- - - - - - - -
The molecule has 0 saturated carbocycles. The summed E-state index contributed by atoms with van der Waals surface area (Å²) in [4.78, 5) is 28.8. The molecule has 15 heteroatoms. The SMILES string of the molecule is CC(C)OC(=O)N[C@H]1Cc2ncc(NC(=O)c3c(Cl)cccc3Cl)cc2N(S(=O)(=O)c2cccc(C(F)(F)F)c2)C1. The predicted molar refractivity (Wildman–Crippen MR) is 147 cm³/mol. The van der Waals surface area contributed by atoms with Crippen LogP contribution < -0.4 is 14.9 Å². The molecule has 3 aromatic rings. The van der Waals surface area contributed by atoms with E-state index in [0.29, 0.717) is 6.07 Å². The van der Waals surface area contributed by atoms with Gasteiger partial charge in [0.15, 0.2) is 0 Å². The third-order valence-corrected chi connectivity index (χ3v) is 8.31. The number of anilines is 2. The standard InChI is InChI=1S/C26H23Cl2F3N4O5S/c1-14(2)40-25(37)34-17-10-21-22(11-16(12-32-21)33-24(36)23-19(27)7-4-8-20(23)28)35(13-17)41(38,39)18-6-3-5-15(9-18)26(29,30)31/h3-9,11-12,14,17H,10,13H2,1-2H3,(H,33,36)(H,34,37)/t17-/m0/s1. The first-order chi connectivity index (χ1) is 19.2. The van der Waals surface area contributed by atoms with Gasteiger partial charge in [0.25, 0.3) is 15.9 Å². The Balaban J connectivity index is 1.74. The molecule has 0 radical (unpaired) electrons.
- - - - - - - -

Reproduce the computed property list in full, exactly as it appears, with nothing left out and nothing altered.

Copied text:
The molecule has 0 saturated carbocycles. The summed E-state index contributed by atoms with van der Waals surface area (Å²) in [4.78, 5) is 28.8. The molecule has 15 heteroatoms. The SMILES string of the molecule is CC(C)OC(=O)N[C@H]1Cc2ncc(NC(=O)c3c(Cl)cccc3Cl)cc2N(S(=O)(=O)c2cccc(C(F)(F)F)c2)C1. The predicted molar refractivity (Wildman–Crippen MR) is 147 cm³/mol. The van der Waals surface area contributed by atoms with Crippen LogP contribution < -0.4 is 14.9 Å². The molecule has 3 aromatic rings. The van der Waals surface area contributed by atoms with E-state index in [0.29, 0.717) is 6.07 Å². The van der Waals surface area contributed by atoms with Gasteiger partial charge in [0.15, 0.2) is 0 Å². The third-order valence-corrected chi connectivity index (χ3v) is 8.31. The number of anilines is 2. The standard InChI is InChI=1S/C26H23Cl2F3N4O5S/c1-14(2)40-25(37)34-17-10-21-22(11-16(12-32-21)33-24(36)23-19(27)7-4-8-20(23)28)35(13-17)41(38,39)18-6-3-5-15(9-18)26(29,30)31/h3-9,11-12,14,17H,10,13H2,1-2H3,(H,33,36)(H,34,37)/t17-/m0/s1. The first-order chi connectivity index (χ1) is 19.2. The van der Waals surface area contributed by atoms with Gasteiger partial charge in [0.25, 0.3) is 15.9 Å². The Balaban J connectivity index is 1.74. The molecule has 0 radical (unpaired) electrons.